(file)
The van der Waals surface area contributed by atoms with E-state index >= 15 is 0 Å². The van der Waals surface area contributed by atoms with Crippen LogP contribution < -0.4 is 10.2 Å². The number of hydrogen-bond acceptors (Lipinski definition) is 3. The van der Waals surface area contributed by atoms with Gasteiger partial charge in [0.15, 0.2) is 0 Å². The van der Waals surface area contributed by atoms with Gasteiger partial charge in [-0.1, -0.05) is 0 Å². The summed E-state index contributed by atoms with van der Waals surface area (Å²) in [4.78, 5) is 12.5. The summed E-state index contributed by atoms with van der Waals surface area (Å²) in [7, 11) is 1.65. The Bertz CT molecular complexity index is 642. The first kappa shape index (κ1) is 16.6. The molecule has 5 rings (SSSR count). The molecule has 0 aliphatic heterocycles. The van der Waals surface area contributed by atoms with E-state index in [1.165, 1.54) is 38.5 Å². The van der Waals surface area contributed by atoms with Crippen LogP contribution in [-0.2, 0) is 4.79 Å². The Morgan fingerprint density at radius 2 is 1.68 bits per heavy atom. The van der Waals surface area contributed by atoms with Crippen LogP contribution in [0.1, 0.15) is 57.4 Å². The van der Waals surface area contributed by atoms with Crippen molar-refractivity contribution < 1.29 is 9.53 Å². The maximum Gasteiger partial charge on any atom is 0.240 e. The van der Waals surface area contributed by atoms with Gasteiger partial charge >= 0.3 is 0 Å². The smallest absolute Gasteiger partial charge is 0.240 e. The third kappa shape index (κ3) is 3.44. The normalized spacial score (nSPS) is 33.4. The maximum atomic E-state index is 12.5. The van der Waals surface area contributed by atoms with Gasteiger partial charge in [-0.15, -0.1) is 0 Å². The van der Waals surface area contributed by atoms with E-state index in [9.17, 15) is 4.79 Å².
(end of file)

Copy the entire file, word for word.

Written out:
The van der Waals surface area contributed by atoms with E-state index >= 15 is 0 Å². The van der Waals surface area contributed by atoms with Crippen LogP contribution < -0.4 is 10.2 Å². The number of hydrogen-bond acceptors (Lipinski definition) is 3. The van der Waals surface area contributed by atoms with Gasteiger partial charge in [0.15, 0.2) is 0 Å². The van der Waals surface area contributed by atoms with Gasteiger partial charge in [-0.1, -0.05) is 0 Å². The summed E-state index contributed by atoms with van der Waals surface area (Å²) in [4.78, 5) is 12.5. The summed E-state index contributed by atoms with van der Waals surface area (Å²) in [7, 11) is 1.65. The Bertz CT molecular complexity index is 642. The first kappa shape index (κ1) is 16.6. The molecule has 5 rings (SSSR count). The molecule has 0 aliphatic heterocycles. The van der Waals surface area contributed by atoms with E-state index in [1.165, 1.54) is 38.5 Å². The van der Waals surface area contributed by atoms with Crippen LogP contribution in [-0.2, 0) is 4.79 Å². The Morgan fingerprint density at radius 2 is 1.68 bits per heavy atom. The van der Waals surface area contributed by atoms with Crippen LogP contribution in [0.1, 0.15) is 57.4 Å². The van der Waals surface area contributed by atoms with Crippen molar-refractivity contribution < 1.29 is 9.53 Å². The maximum Gasteiger partial charge on any atom is 0.240 e. The van der Waals surface area contributed by atoms with Gasteiger partial charge >= 0.3 is 0 Å². The smallest absolute Gasteiger partial charge is 0.240 e. The third kappa shape index (κ3) is 3.44. The normalized spacial score (nSPS) is 33.4. The maximum atomic E-state index is 12.5. The van der Waals surface area contributed by atoms with Gasteiger partial charge in [-0.15, -0.1) is 0 Å². The van der Waals surface area contributed by atoms with E-state index in [9.17, 15) is 4.79 Å².